Warthan, Albert William, SSG

 Photo In Uniform   Service Details
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Last Rank
Staff Sergeant
Last Service Branch
Last Primary MOS
11D10-Armor Reconnaissance Specialist
Last MOS Group
Armor (Enlisted)
Primary Unit
1968-1968, 11D10, 1st Infantry Division
Service Years
1962 - 1968
Official/Unofficial US Army Certificates
Cold War Certificate

Staff Sergeant

Two Service Stripes

 Last Photo   Personal Details 

47 kb

Home State
Year of Birth
This Military Service Page was created/owned by SGT Rick Dunn to remember Warthan, Albert William, SSG.

If you knew or served with this Soldier and have additional information or photos to support this Page, please leave a message for the Page Administrator(s) HERE.
Casualty Info
Home Town
Last Address

Casualty Date
Apr 08, 1968
Hostile, Died
Artillery, Rocket, Mortar
Binh Duong (Vietnam)
Vietnam War
Location of Interment
Not Specified
Wall/Plot Coordinates
48E 056

 Official Badges 

 Unofficial Badges 

Armor Shoulder Cord Cold War Medal Cold War Veteran

 Military Association Memberships
Vietnam Veterans MemorialMilitary Order of the Purple Heart
  1968, Vietnam Veterans Memorial [Verified] - Assoc. Page
  1968, Military Order of the Purple Heart - Assoc. Page

 Photo Album   (More...

 Ribbon Bar

 Unit Assignments/ Advancement Schools
1st Squadron, 4th Cavalry 1st Infantry Division
  1968-1968, 11D10, C Troop, 1st Squadron, 4th Cavalry
  1968-1968, 11D10, 1st Infantry Division
 Combat and Non-Combat Operations
  1968-1968 Vietnam War/Tet Counteroffensive Campaign (1968)
  1968-1968 Vietnam War/Counteroffensive Phase IV Campaign (1968)
 Additional Information
Last Known Activity
SSG Warthan, Albert W. is buried at Liberty Methodist Church Cemetery, Mount Tabor, IN.


  Albert Warthan
Posted by: Buddy Newlin
Relationship: We served together
Wednesday, October 31, 2001
  I Was There
Sergeant Warthan was killed on April 8, 1968 during a jungle clearing/search and destroy mission in Binh Duong Province. Involved were an infantry company, a combat engineer platoon, and an armored cavalry platoon providing security for the engineers. Sergeant Warthan was the Track Commander (TC) in an Armored Cavalry platoon of the 1/4 CAV of the 1st Infantry Division. I was a Combat Engineer Platoon Leader (2LT)in charge of a jungle clearing team of Rome Plows. Sergeant Warthan was TC of the platoon command track, an armored cavalry assault vehicle (ACAV). The hatch was open and several of us were riding on top in the back of the track. Sergeant Warthan was in the track's cupola, manning the .50 cal, SP4 Jerry Dillow, who was also killed, was the driver. Riding on the back of the track were, from left to right if facing the rear of the track, the Medic, the CAV platoon leader, me, and the M-60 machine gunner. After the Infantry company crossed a dry rice paddy and set up on the opposite bank, the CAV platoon prepared to cross over a dirt causeway, to be followed by the engineers. We sent the Patton tank across first and then our track began to cross the causeway. Tensions were high because we had found two mines, a 40 pounder and an 80 pounder, in the causeway during a minesweep before we crossed. We blew them in place. When our track was halfway across the causeway, there was a huge explosion, dirt and debris everywhere, and some small arms fire. I thought we'd hit a mine but later found out that we had been ambushed and the track hit by a Rocket Propelled Grenade (RPG). The four of us riding in the back were blown off the track, and I landed next to the M-60 machine gunner. He had several shrapnel wounds, some from the RPG explosion and some from his ammo can, which had exploded and was on fire next to him. After being hit by the RPG, the track with Dillow and Warthan still inside continued to roll across the causeway until it hit the opposite bank and stopped. Sergeant Warthan was still alive and called out for help. I ran to the track and, with a SP4 I didn't know, pulled Jerry Dillow out of the driver's hatch and Al Warthan from the Cupola. Dillow died almost as soon as we pulled him from the hatch. I held Sergeant Warthan in my arms until the Medievac arrived. I heard later that he died on the way in. The machine gunner was evacuated to Japan, the CAV platoon leader had shrapnel wounds and was medievaced, the Medic, miraculously, was not physically wounded, but he was friends with Dillow, and, in the confusion, I went back in the jungle on the back of the Patton tank . . . everyone else was "buttoned up." I was medievaced an hour later in the 1st Engineer Battalion Commander's helicopter. I was a little embarrassed. I looked bad, like I'd been through hell probably, but my wounds were minor and I was back with my unit in a few days. When I returned to the operation, ironically named Operation Light, I heard that Sergeant Warthan had died. All this happened on the edge of the Iron Triangle. Al Warthan was 25, Jerry Dillow was 19, and I was 20. I've thought about it every day since.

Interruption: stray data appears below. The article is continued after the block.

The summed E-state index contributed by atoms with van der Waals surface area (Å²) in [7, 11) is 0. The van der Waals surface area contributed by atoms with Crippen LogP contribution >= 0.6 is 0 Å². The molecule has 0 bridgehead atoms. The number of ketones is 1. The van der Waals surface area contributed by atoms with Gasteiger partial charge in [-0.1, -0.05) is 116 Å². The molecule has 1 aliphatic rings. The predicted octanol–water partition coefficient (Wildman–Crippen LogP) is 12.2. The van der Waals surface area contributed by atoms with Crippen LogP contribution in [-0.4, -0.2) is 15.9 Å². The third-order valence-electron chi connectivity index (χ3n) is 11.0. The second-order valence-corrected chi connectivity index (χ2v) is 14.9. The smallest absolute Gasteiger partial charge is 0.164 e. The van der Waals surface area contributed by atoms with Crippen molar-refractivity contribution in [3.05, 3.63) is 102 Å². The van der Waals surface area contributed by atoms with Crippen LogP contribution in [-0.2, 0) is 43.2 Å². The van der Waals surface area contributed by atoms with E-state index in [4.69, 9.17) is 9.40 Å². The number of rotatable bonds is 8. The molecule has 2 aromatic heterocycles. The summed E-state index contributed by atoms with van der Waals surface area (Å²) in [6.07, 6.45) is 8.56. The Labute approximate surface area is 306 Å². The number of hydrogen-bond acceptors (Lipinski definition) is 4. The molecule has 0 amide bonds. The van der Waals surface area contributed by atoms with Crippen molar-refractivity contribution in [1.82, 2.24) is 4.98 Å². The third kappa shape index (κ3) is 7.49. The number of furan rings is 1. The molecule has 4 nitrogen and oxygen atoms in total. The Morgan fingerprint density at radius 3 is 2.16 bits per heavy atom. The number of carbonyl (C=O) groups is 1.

Posted by: Dale W. Jones
Monday, April 7, 2003
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